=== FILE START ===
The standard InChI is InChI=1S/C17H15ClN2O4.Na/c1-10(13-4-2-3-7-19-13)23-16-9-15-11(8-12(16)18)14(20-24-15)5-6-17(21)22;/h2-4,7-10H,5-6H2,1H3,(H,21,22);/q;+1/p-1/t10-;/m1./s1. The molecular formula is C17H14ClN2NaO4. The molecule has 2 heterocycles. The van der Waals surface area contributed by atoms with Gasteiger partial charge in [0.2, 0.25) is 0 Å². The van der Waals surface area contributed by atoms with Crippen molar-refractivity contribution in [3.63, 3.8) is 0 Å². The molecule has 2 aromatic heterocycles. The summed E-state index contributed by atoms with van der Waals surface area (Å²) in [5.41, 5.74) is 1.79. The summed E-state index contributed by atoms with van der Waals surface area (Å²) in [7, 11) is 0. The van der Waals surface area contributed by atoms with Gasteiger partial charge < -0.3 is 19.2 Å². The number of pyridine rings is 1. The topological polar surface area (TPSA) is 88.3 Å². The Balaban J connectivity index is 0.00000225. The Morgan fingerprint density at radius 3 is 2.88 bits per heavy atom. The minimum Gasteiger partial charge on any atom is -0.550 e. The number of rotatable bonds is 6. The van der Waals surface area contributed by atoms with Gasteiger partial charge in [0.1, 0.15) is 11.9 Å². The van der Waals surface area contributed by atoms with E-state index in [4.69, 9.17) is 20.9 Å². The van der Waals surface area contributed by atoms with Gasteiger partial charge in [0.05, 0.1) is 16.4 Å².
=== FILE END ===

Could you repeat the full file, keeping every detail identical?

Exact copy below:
The standard InChI is InChI=1S/C17H15ClN2O4.Na/c1-10(13-4-2-3-7-19-13)23-16-9-15-11(8-12(16)18)14(20-24-15)5-6-17(21)22;/h2-4,7-10H,5-6H2,1H3,(H,21,22);/q;+1/p-1/t10-;/m1./s1. The molecular formula is C17H14ClN2NaO4. The molecule has 2 heterocycles. The van der Waals surface area contributed by atoms with Gasteiger partial charge in [0.2, 0.25) is 0 Å². The van der Waals surface area contributed by atoms with Crippen molar-refractivity contribution in [3.63, 3.8) is 0 Å². The molecule has 2 aromatic heterocycles. The summed E-state index contributed by atoms with van der Waals surface area (Å²) in [5.41, 5.74) is 1.79. The summed E-state index contributed by atoms with van der Waals surface area (Å²) in [7, 11) is 0. The van der Waals surface area contributed by atoms with Gasteiger partial charge < -0.3 is 19.2 Å². The number of pyridine rings is 1. The topological polar surface area (TPSA) is 88.3 Å². The Balaban J connectivity index is 0.00000225. The Morgan fingerprint density at radius 3 is 2.88 bits per heavy atom. The minimum Gasteiger partial charge on any atom is -0.550 e. The number of rotatable bonds is 6. The van der Waals surface area contributed by atoms with Gasteiger partial charge in [0.1, 0.15) is 11.9 Å². The van der Waals surface area contributed by atoms with E-state index in [4.69, 9.17) is 20.9 Å². The van der Waals surface area contributed by atoms with Gasteiger partial charge in [0.05, 0.1) is 16.4 Å².